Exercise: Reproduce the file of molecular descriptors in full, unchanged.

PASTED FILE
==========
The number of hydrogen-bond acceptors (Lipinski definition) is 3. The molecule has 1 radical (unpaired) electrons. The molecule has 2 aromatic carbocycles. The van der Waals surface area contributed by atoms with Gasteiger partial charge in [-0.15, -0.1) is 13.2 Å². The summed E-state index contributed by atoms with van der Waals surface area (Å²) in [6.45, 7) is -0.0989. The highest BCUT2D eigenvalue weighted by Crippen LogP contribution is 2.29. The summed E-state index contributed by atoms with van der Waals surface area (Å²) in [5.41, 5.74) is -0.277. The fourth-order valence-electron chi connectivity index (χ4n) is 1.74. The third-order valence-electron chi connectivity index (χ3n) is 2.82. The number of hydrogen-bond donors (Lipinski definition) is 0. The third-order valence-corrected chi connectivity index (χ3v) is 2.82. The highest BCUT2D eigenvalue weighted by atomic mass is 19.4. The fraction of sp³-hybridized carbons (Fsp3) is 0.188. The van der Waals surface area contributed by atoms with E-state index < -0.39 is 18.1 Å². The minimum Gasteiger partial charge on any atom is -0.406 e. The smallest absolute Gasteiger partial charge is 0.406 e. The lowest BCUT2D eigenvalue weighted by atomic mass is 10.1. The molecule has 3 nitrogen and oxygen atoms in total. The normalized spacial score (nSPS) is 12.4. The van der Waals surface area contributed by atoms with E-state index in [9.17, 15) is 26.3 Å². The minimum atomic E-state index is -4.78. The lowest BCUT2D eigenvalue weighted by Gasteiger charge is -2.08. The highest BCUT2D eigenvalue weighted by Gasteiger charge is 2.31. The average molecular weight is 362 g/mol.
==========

The number of hydrogen-bond acceptors (Lipinski definition) is 3. The molecule has 1 radical (unpaired) electrons. The molecule has 2 aromatic carbocycles. The van der Waals surface area contributed by atoms with Gasteiger partial charge in [-0.15, -0.1) is 13.2 Å². The summed E-state index contributed by atoms with van der Waals surface area (Å²) in [6.45, 7) is -0.0989. The highest BCUT2D eigenvalue weighted by Crippen LogP contribution is 2.29. The summed E-state index contributed by atoms with van der Waals surface area (Å²) in [5.41, 5.74) is -0.277. The fourth-order valence-electron chi connectivity index (χ4n) is 1.74. The third-order valence-electron chi connectivity index (χ3n) is 2.82. The number of hydrogen-bond donors (Lipinski definition) is 0. The third-order valence-corrected chi connectivity index (χ3v) is 2.82. The highest BCUT2D eigenvalue weighted by atomic mass is 19.4. The fraction of sp³-hybridized carbons (Fsp3) is 0.188. The van der Waals surface area contributed by atoms with E-state index < -0.39 is 18.1 Å². The minimum Gasteiger partial charge on any atom is -0.406 e. The smallest absolute Gasteiger partial charge is 0.406 e. The lowest BCUT2D eigenvalue weighted by atomic mass is 10.1. The molecule has 3 nitrogen and oxygen atoms in total. The normalized spacial score (nSPS) is 12.4. The van der Waals surface area contributed by atoms with E-state index in [9.17, 15) is 26.3 Å². The minimum atomic E-state index is -4.78. The lowest BCUT2D eigenvalue weighted by Gasteiger charge is -2.08. The highest BCUT2D eigenvalue weighted by Gasteiger charge is 2.31. The average molecular weight is 362 g/mol.